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April 6, 2009

Obedience is for children. When we grow up, we can make our own rules. That, too often, is the way we think.

A little observation will lead one to the contrary conclusion – children are prone to disobedience. The mature person is one who has ordered his or her life according to a law greater than oneself. It is immature to disobey, mature to obey. Those adults who are liberated from obeying other people's rules are actually the least mature.

Jesus was the ultimate obedient one. "I always do what is pleasing to (God)," he said (John 8.39). "My food is to do the will of the one who sent me and to complete his work" (4.34).

Imagine that! Jesus, the fully liberated one, does not do his own will. He obeys "the one who sent me."


For St. Paul, obedience is one of Jesus' defining characteristics. It is what makes him Lord. Once Jesus became human, "he humbled himself and became obedient to the point of death" (Philippians 2.8).

Because of his total obedience, God exalted him to such an extent that everyone should bow before him. His obedience transforms him into the one who is to be obeyed. In fact, his always doing what is pleasing to the Father is the basis of his authority. He is to be obeyed because he obeys.

This has great significance for how we ought to live our lives. Paul contrasts his beloved Philippians – "you have always obeyed" – with the "crooked and perverse generation" in whose midst they live. Their obedience is a sure sign that God is at work in them (2.12-15).

Our call is not to be "creative," to be freelancers raising our own opinions above the truth given by the Holy Spirit. It is to be obedient to God's will, indeed to live within that will.

Father Raniero Cantalamessa, preacher to the last two popes, urges us to fall in love with obedience. "Obedience is the key to God's heart," he writes (Life in Christ, p. 192).

The more we obey, the more God will ask us to obey. "When God finds a person determined to obey him, he takes the life of that person in his hands. . . . Minute by minute, he defines the gestures and words of that person, his way of making use of his time, in short everything" (p. 189).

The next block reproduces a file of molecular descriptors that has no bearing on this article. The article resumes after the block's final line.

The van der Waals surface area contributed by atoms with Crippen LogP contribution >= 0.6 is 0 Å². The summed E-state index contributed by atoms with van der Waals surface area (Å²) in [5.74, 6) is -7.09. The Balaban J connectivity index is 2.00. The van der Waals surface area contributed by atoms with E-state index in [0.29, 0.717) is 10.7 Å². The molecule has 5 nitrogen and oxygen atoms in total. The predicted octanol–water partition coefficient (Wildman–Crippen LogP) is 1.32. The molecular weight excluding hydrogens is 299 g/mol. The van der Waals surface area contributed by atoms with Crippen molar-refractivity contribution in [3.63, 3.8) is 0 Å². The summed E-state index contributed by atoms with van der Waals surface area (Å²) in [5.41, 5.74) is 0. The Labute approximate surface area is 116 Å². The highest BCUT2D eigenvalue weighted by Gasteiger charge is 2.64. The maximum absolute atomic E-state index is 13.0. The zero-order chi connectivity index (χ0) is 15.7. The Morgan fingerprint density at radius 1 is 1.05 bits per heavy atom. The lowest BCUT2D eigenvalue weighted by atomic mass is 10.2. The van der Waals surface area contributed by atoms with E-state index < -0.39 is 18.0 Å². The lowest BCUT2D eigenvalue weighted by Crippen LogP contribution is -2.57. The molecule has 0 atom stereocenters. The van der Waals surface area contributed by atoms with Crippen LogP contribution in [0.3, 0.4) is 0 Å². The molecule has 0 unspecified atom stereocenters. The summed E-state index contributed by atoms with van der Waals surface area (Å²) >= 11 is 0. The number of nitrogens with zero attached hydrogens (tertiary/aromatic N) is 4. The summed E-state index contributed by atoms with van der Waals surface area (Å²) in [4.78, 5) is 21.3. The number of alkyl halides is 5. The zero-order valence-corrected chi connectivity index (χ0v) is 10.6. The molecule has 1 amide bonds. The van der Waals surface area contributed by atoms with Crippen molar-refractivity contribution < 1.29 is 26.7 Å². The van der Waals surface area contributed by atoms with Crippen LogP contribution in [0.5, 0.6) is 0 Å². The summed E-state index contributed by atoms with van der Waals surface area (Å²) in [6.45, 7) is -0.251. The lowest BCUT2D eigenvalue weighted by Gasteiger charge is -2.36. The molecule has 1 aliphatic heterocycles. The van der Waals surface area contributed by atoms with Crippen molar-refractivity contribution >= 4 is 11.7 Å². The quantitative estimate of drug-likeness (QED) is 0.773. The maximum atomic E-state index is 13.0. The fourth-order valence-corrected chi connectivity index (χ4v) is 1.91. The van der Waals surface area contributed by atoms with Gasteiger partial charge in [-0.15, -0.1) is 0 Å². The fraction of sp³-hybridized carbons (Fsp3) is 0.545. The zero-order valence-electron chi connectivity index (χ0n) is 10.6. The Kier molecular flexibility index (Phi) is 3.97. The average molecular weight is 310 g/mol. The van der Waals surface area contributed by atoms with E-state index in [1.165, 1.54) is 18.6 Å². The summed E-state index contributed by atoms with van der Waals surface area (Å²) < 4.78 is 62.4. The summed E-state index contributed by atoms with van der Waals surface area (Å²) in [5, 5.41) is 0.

Authority – not worldly power, but real authority – comes from giving one's life over to God. Endeavour to make not only the large decisions of your life, but also even the small daily decisions, instruments of God's will. Turn to him at every moment and he will more and more make you his own.

The little word "obey" pops up repeatedly throughout Paul's letters. There is the obedience of faith (Romans 1.5, 16.26), obedience to the Church's teaching (6.17), obedience to the good news (10.16), obedience to the truth (Galatians 5.7) and obedience to Christ (2 Corinthians 10.5).

When Paul writes, "It is no longer I who live, but it is Christ who lives in me" (Galatians 2.20), he is not simply imagining Jesus living inside of him. Rather, he is talking about a life whose every breath is breathed by Christ. It is God's will, not his, which constantly gets acted out.

It was on a donkey that Jesus rode triumphantly into Jerusalem – an unassuming, unpretentious donkey. This humble, obedient animal gave glory to Jesus without putting itself at the centre.

The spirituality of obedience is donkey spirituality. It is loyal and calm. It has no aspirations to being "creative," to putting itself at the front of the parade and demanding that God tag along.

When we are full of pride, we may snicker at the donkey. But the donkey loves God and carries him into Jerusalem. In the final analysis, there is nothing higher to which one can aspire.